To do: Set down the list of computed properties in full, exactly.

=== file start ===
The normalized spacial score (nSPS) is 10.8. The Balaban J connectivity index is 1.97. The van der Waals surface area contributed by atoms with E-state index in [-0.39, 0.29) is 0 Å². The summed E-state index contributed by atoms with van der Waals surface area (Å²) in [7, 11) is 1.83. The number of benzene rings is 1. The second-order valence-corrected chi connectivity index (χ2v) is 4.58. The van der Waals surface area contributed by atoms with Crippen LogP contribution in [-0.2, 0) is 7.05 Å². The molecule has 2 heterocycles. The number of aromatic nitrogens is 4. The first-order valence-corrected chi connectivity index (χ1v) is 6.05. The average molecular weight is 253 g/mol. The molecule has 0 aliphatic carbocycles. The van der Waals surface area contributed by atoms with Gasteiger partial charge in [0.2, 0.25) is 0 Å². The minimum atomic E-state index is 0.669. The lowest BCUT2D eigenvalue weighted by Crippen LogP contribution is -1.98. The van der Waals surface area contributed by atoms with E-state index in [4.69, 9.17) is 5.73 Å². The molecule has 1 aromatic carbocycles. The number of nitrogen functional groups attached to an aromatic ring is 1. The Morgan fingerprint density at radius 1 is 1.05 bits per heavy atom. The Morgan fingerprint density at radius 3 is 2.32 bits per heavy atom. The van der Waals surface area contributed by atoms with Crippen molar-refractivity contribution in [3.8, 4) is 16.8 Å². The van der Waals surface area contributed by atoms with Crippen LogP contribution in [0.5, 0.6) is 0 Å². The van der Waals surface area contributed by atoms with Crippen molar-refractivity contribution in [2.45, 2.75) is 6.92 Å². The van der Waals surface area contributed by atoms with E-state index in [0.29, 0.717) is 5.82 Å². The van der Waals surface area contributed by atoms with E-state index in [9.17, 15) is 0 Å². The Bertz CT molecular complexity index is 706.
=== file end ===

The normalized spacial score (nSPS) is 10.8. The Balaban J connectivity index is 1.97. The van der Waals surface area contributed by atoms with E-state index in [-0.39, 0.29) is 0 Å². The summed E-state index contributed by atoms with van der Waals surface area (Å²) in [7, 11) is 1.83. The number of benzene rings is 1. The second-order valence-corrected chi connectivity index (χ2v) is 4.58. The van der Waals surface area contributed by atoms with Crippen LogP contribution in [-0.2, 0) is 7.05 Å². The molecule has 2 heterocycles. The number of aromatic nitrogens is 4. The first-order valence-corrected chi connectivity index (χ1v) is 6.05. The average molecular weight is 253 g/mol. The molecule has 0 aliphatic carbocycles. The van der Waals surface area contributed by atoms with Gasteiger partial charge in [0.2, 0.25) is 0 Å². The minimum atomic E-state index is 0.669. The lowest BCUT2D eigenvalue weighted by Crippen LogP contribution is -1.98. The van der Waals surface area contributed by atoms with E-state index in [4.69, 9.17) is 5.73 Å². The molecule has 1 aromatic carbocycles. The number of nitrogen functional groups attached to an aromatic ring is 1. The Morgan fingerprint density at radius 1 is 1.05 bits per heavy atom. The Morgan fingerprint density at radius 3 is 2.32 bits per heavy atom. The van der Waals surface area contributed by atoms with Crippen molar-refractivity contribution in [3.8, 4) is 16.8 Å². The van der Waals surface area contributed by atoms with Crippen LogP contribution in [0.5, 0.6) is 0 Å². The van der Waals surface area contributed by atoms with Crippen molar-refractivity contribution in [2.45, 2.75) is 6.92 Å². The van der Waals surface area contributed by atoms with E-state index in [0.29, 0.717) is 5.82 Å². The van der Waals surface area contributed by atoms with E-state index in [9.17, 15) is 0 Å². The Bertz CT molecular complexity index is 706.